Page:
July 10, 2019 - As buzzwords go, “machine learning” is definitely having its moment. But don’t think it’s a new phenomenon.
ML, as it’s known, is a pretty old branch of artificial intelligence. Its origins are rooted in the 1950s, when IBM’s Arthur Samuel wrote some of the very first programs that could learn how to play checkers without being explicitly instructed in how to do so. But it has taken decades for machine learning to really take off, and only in the last few years has it moved out laboratories and into products and businesses.
Unsupervised and unguided learning
At its core, machine learning seeks to cut humans out of the programming process.
Ordinarily, humans learn from analyzing information about past experiences. So, ML posits, what if you could program a computer to do the same thing, and learn how to perform tasks – even making judgement calls about ambiguous situations – without direct human supervision or guidance?
That’s machine learning in a nutshell – creating systems that learn to identify patterns in data and then make decisions with minimal human involvement.
There are a number of machine learning models in use today, each optimized for a specific kind of problem.
Algorithm seeking answers
Programmers use a technique called supervised learning, for example, when you start with a wealth of historical data and can easily train the computer on what the right answer looks like.
The algorithm can match the input with the expected output, and adjust how its model works when humans tell it if it got the right answer or not.
Unsupervised learning, in contrast, is when the data set doesn’t include the answers – so humans don’t tell the algorithm when it has the right answer. Instead, it figures that out on its own.
These techniques – and others – result in a fascinating product: Computer programs that no human being fully understands.
We know the underlying processes, to be sure. But exactly why a machine learning algorithm makes a specific choice? That simply can’t be reverse engineered; it’s too complicated.
And machine learning is having a heyday right now, acting as a fundamental part of many products and services that define 21st century life ranging from the audacious to the mundane.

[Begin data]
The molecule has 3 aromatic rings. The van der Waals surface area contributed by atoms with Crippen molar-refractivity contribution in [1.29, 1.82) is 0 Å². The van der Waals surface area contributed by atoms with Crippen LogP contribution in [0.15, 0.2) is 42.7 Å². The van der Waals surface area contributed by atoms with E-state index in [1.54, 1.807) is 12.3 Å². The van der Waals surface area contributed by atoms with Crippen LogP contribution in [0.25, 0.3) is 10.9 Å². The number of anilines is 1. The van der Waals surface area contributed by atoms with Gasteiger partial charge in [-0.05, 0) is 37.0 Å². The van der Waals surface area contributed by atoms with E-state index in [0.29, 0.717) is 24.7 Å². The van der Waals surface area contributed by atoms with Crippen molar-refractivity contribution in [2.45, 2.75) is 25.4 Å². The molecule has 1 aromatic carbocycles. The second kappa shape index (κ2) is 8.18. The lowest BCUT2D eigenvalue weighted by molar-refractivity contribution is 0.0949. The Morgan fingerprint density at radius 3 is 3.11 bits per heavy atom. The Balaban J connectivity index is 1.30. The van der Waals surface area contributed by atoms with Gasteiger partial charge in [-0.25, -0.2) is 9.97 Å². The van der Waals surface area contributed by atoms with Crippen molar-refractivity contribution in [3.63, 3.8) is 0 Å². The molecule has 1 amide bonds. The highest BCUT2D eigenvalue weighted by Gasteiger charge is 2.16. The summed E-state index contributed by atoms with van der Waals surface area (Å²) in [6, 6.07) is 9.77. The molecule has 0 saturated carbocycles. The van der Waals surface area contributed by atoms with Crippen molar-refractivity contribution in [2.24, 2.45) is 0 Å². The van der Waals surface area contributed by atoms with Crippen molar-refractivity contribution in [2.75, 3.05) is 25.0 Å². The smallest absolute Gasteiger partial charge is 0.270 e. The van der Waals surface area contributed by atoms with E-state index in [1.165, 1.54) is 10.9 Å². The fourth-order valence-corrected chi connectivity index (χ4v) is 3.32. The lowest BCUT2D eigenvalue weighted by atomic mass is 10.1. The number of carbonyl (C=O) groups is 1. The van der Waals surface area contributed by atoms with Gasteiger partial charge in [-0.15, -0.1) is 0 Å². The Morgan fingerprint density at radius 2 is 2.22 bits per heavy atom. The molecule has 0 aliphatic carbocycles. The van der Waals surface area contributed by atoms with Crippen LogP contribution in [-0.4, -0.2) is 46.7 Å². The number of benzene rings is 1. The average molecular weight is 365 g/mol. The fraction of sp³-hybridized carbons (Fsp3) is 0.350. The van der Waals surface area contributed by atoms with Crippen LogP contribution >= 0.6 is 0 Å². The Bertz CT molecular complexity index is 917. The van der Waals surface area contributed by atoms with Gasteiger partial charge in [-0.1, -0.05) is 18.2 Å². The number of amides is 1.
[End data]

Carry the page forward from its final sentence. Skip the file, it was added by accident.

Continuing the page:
Self-driving cars, for example, could not exist without machine learning. It’s also the core technology behind recommendation engines (like the ones used by Amazon and Netflix, for example), as well as AI personal assistants, traffic routing predictions in programs like Google Maps, the ability to recognize what “spam” is in email spam filtering tools, and the online fraud detection used by financial institutions.
Indeed, machine learning is being put to use in a large number of industries and business sectors.
Municipalities are putting machine learning to use in public works and utilities, for example, letting self-learning algorithms find ways to reduce waste, increase efficiency, and identify fraud.
Healthcare providers are looking for opportunities to leverage wearable sensors and other health devices by letting machine learning systems identify health trends and to flag problems.
Processing much more data
In this way, software can process vastly more data than human doctors ever could, and do it more effectively than programs rigidly designed to assess health without learning over time.
Speaking of learning over time, machine learning algorithms can get better at what they do over time, as they continuously review additional data.
In the financial sector, banks and other financial institutions rely on machine learning systems to find investment opportunities, make trade recommendations, and to find theft, fraud, and other abuse.
And don’t ignore perhaps the biggest opportunity for machine learning: In retail.
Retailers use this tech to analyze sales and demographic data for marketing, to deliver personalized experiences to customers, for price optimization, supply chain planning, and more.
The future of business
The future for business includes machine learning. The last decade is defined by major ML milestones – like the Netflix Prize in 2006 (a machine learning competition to improve the company’s recommendation engine) and Watson beating a human at Jeopardy in 2011.
And with an ever-increasing reliance on big data and an IoT packed with sensors, it can’t possibly be any other way.